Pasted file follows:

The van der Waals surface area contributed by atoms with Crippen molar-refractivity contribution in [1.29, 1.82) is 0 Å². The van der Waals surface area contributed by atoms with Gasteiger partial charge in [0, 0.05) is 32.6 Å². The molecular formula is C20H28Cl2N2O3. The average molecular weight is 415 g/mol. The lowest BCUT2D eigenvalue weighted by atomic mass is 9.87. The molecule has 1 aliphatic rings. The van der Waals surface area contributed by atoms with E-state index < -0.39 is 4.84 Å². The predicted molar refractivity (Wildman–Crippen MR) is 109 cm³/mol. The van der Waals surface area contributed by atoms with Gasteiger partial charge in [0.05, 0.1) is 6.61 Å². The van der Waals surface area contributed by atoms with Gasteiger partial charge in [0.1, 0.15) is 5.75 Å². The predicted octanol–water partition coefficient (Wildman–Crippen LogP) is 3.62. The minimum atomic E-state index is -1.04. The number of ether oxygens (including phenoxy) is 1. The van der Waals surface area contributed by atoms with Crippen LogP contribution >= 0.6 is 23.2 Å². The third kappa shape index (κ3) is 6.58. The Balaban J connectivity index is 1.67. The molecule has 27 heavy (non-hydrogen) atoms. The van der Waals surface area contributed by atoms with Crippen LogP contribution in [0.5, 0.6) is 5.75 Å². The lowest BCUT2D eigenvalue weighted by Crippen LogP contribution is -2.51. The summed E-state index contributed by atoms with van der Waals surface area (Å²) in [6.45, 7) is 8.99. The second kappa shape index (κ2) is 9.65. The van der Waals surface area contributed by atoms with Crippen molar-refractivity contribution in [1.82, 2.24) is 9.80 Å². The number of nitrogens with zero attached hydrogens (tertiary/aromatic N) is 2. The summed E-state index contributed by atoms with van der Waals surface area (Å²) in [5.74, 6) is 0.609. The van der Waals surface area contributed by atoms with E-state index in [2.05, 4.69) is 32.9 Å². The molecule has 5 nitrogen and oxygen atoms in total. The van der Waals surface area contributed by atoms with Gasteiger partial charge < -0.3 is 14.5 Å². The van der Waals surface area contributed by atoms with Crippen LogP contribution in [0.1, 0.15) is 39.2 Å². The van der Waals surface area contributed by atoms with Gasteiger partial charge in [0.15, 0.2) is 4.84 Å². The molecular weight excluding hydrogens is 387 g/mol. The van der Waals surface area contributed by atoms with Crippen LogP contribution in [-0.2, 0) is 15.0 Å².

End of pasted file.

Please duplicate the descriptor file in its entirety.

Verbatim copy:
The van der Waals surface area contributed by atoms with Crippen molar-refractivity contribution in [1.29, 1.82) is 0 Å². The van der Waals surface area contributed by atoms with Gasteiger partial charge in [0, 0.05) is 32.6 Å². The molecular formula is C20H28Cl2N2O3. The average molecular weight is 415 g/mol. The lowest BCUT2D eigenvalue weighted by atomic mass is 9.87. The molecule has 1 aliphatic rings. The van der Waals surface area contributed by atoms with E-state index < -0.39 is 4.84 Å². The predicted molar refractivity (Wildman–Crippen MR) is 109 cm³/mol. The van der Waals surface area contributed by atoms with Gasteiger partial charge in [0.05, 0.1) is 6.61 Å². The van der Waals surface area contributed by atoms with Gasteiger partial charge in [0.1, 0.15) is 5.75 Å². The predicted octanol–water partition coefficient (Wildman–Crippen LogP) is 3.62. The minimum atomic E-state index is -1.04. The number of ether oxygens (including phenoxy) is 1. The van der Waals surface area contributed by atoms with Crippen LogP contribution >= 0.6 is 23.2 Å². The third kappa shape index (κ3) is 6.58. The Balaban J connectivity index is 1.67. The molecule has 27 heavy (non-hydrogen) atoms. The van der Waals surface area contributed by atoms with Crippen LogP contribution in [0.5, 0.6) is 5.75 Å². The lowest BCUT2D eigenvalue weighted by Crippen LogP contribution is -2.51. The summed E-state index contributed by atoms with van der Waals surface area (Å²) in [6.45, 7) is 8.99. The second kappa shape index (κ2) is 9.65. The van der Waals surface area contributed by atoms with Crippen molar-refractivity contribution in [1.82, 2.24) is 9.80 Å². The number of nitrogens with zero attached hydrogens (tertiary/aromatic N) is 2. The summed E-state index contributed by atoms with van der Waals surface area (Å²) in [5.74, 6) is 0.609. The van der Waals surface area contributed by atoms with E-state index in [2.05, 4.69) is 32.9 Å². The molecule has 5 nitrogen and oxygen atoms in total. The van der Waals surface area contributed by atoms with Gasteiger partial charge < -0.3 is 14.5 Å². The van der Waals surface area contributed by atoms with Crippen LogP contribution in [0.1, 0.15) is 39.2 Å². The van der Waals surface area contributed by atoms with Gasteiger partial charge in [0.15, 0.2) is 4.84 Å². The molecular weight excluding hydrogens is 387 g/mol. The van der Waals surface area contributed by atoms with Crippen LogP contribution in [-0.2, 0) is 15.0 Å².